This work presents comparative experimental investigations into the aerodynamics of the recently proposed Fish Bone Active Camber morphing structure. This novel, biologically inspired concept consists of four main elements: a compliant skeletal core, a pre-tensioned elastomeric matrix composite skin, an antagonistic pair of tendons coupled to a non-backdriveable spooling pulley as the driving mechanism, and a non-morphing main spar. The Fish Bone Active Camber concept is capable of generating large changes in airfoil camber and is therefore proposed as a high-authority morphing solution for fixed-wing aircraft, helicopters, wind turbines, tidal stream turbines, and tilt-rotors. This testing compares a baseline airfoil employing a conventional trailing edge flap to a continuous morphing trailing edge using the Fish Bone Active Camber concept. Testing is performed in the low-speed wind tunnel at Swansea University over a range of camber deformations and angles of attack. Both approaches are capable of generating similar levels of lift coefficient; however, comparison of the drag results shows a significant reduction for the Fish Bone Active Camber geometry. While purely two-dimensional flow was not achieved due to restrictions of the tunnel, the two airfoils operated in similar flow environments, allowing for a direct comparison between the two. Over the range of angles of attack typically used in fixed and rotary wing applications, improvements in the maximum obtainable lift-to-drag ratio on the order of 20%–25% are shown.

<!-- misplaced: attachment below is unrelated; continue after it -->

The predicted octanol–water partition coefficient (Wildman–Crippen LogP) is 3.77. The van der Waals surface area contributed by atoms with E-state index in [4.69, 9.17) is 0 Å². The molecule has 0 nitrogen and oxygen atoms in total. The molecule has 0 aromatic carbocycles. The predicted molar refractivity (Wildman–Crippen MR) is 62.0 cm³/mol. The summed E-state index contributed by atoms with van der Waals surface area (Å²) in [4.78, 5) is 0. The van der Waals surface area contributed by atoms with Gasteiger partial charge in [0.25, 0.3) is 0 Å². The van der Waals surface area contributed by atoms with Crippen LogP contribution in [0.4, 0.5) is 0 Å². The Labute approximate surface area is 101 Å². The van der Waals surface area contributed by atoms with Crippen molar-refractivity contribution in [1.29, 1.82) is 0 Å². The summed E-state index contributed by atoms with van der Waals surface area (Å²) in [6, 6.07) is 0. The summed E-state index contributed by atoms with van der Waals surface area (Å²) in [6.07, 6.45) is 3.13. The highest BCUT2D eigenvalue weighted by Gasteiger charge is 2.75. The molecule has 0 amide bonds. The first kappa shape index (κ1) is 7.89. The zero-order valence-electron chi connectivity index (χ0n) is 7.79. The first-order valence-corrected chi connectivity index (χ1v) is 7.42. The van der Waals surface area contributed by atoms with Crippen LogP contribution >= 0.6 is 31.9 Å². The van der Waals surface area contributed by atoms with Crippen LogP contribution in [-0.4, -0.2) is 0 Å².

|Number of pages||14|
|Journal||Journal of Intelligent Material Systems and Structures|
|Publication status||Published - 5 Feb 2014|
- compliant structures